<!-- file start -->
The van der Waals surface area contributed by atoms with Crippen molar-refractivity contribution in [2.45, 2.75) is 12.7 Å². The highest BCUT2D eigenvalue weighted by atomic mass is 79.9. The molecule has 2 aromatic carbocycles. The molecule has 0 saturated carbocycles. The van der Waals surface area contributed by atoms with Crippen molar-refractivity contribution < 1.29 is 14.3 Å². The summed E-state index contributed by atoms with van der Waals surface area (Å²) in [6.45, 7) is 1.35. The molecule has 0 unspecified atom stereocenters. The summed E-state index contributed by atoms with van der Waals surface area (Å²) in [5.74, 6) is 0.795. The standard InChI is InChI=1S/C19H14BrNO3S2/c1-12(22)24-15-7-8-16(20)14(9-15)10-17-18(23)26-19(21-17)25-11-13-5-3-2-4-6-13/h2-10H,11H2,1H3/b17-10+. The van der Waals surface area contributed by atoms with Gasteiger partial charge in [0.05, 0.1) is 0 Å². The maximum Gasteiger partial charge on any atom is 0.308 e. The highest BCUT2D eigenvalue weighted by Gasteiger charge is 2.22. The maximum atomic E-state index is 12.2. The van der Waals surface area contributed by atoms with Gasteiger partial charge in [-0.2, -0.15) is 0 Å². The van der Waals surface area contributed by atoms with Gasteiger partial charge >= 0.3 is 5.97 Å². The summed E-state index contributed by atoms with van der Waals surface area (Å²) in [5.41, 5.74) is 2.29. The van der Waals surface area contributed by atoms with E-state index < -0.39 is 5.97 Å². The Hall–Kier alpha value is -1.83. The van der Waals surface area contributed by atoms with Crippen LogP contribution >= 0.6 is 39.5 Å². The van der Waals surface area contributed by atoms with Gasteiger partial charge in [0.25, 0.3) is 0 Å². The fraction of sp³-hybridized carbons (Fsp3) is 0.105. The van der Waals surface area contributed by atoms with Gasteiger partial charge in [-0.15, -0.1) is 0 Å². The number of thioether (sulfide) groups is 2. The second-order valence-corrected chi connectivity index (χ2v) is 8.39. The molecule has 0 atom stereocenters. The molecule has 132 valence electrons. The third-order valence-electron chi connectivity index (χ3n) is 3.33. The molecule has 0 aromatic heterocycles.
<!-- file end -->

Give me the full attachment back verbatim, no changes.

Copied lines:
The van der Waals surface area contributed by atoms with Crippen molar-refractivity contribution in [2.45, 2.75) is 12.7 Å². The highest BCUT2D eigenvalue weighted by atomic mass is 79.9. The molecule has 2 aromatic carbocycles. The molecule has 0 saturated carbocycles. The van der Waals surface area contributed by atoms with Crippen molar-refractivity contribution < 1.29 is 14.3 Å². The summed E-state index contributed by atoms with van der Waals surface area (Å²) in [6.45, 7) is 1.35. The molecule has 0 unspecified atom stereocenters. The summed E-state index contributed by atoms with van der Waals surface area (Å²) in [5.74, 6) is 0.795. The standard InChI is InChI=1S/C19H14BrNO3S2/c1-12(22)24-15-7-8-16(20)14(9-15)10-17-18(23)26-19(21-17)25-11-13-5-3-2-4-6-13/h2-10H,11H2,1H3/b17-10+. The van der Waals surface area contributed by atoms with Gasteiger partial charge in [0.05, 0.1) is 0 Å². The maximum Gasteiger partial charge on any atom is 0.308 e. The highest BCUT2D eigenvalue weighted by Gasteiger charge is 2.22. The maximum atomic E-state index is 12.2. The van der Waals surface area contributed by atoms with Gasteiger partial charge in [-0.2, -0.15) is 0 Å². The van der Waals surface area contributed by atoms with Gasteiger partial charge >= 0.3 is 5.97 Å². The summed E-state index contributed by atoms with van der Waals surface area (Å²) in [5.41, 5.74) is 2.29. The van der Waals surface area contributed by atoms with E-state index < -0.39 is 5.97 Å². The Hall–Kier alpha value is -1.83. The van der Waals surface area contributed by atoms with Crippen LogP contribution >= 0.6 is 39.5 Å². The van der Waals surface area contributed by atoms with Gasteiger partial charge in [0.25, 0.3) is 0 Å². The fraction of sp³-hybridized carbons (Fsp3) is 0.105. The van der Waals surface area contributed by atoms with Gasteiger partial charge in [-0.15, -0.1) is 0 Å². The number of thioether (sulfide) groups is 2. The second-order valence-corrected chi connectivity index (χ2v) is 8.39. The molecule has 0 atom stereocenters. The molecule has 132 valence electrons. The third-order valence-electron chi connectivity index (χ3n) is 3.33. The molecule has 0 aromatic heterocycles.